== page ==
9th BATTALION ROYAL SCOTS (THE ROYAL REGIMENT) (9RS)
A brief History
9th RS at rest in Leith nr. Edinburgh, 1914.
The 9th Battalion, The Royal Scots, was raised in 1900, as a Highland battalion within the Scottish Capital similar to The London Scottish, in response to the early reverses of the Boer War. It adopted the Hunting Stewart tartan and, other than Royal Scots pattern badges etc, followed the Highland dress pattern of The Gordon Highlanders. Its dress, compared to other battalions of the Regiment quickly earned it the nickname of ‘The Dandy Ninth’. Its Drill Hall was in East Claremont Street at the east end of Edinburgh’s New Town.
Mobilised on 4 August 1914 as part of the Lothian Coast Defence Brigade it deployed to France in late February 1915 joining the 27th Division with whom it took part in Second Ypres, alongside the 1st Battalion, losing over 200 casualties. RS transferred to the 5th Division in late November 1915 and then to 154 Brigade of 51st Highland Division on 1 March 1916 remaining with them until February 1918. Their baptism of fire with the Division came on The Somme with the attack on High Wood on 23 July. Their next major involvement was the Battle of Arras in April-May 1917 where 9RS, on 9 April, were initially the right assault battalion tasked to capture the first line of German trenches at the south end of Vimy Ridge. They achieved their objective after a stiff fight. Later they were heavily involved in the Scarpe and Roeux battles. Before leaving the 51st Division the Battalion took part in Third Ypres and the operations at Bourlou Wood and Cambrai.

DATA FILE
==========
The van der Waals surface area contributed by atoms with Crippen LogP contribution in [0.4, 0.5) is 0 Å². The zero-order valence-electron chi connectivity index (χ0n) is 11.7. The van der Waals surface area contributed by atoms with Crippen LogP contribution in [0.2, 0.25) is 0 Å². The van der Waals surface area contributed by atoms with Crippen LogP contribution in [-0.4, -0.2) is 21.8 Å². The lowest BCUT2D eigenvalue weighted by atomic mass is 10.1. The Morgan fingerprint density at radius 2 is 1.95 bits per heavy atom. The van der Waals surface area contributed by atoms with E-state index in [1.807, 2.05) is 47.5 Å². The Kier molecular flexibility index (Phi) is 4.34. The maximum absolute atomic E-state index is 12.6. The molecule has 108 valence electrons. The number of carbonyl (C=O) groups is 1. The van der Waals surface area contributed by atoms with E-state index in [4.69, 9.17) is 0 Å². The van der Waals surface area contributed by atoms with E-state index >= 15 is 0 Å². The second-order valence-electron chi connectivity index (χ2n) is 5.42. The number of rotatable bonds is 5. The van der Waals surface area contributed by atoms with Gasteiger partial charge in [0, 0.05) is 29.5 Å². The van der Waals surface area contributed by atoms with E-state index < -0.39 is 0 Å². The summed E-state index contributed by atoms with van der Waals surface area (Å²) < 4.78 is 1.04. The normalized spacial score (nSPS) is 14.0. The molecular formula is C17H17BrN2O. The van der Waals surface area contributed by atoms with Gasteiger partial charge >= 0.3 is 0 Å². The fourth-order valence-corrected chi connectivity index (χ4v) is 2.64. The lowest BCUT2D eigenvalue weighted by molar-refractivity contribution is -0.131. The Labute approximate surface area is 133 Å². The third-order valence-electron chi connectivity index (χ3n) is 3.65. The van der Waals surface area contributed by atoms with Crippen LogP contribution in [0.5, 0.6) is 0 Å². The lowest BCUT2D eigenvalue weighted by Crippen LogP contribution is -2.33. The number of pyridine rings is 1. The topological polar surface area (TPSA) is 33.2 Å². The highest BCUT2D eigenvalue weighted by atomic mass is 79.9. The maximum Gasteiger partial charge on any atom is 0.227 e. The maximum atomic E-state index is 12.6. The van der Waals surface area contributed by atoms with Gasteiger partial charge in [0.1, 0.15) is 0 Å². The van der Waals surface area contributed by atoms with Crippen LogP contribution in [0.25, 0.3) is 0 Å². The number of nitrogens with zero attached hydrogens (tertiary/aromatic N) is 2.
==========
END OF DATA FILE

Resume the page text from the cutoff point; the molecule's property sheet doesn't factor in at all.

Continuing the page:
On 6 February 1918, 9RS, along with 5th Gordons and 8th A&SH, formed 183 Brigade of 61 Division. With them they fought to first stem, then halt, the German spring offensive. Finally the Battalion moved, on 1 June, to 15 (Scottish) Division for the advance to victory, ending the War at Tournai in Belgium. It disbanded on 29 July 1919.
Men of the 9th Battalion, Royal Scots marching in waterproofs. Amiens-Albert road, September 1916.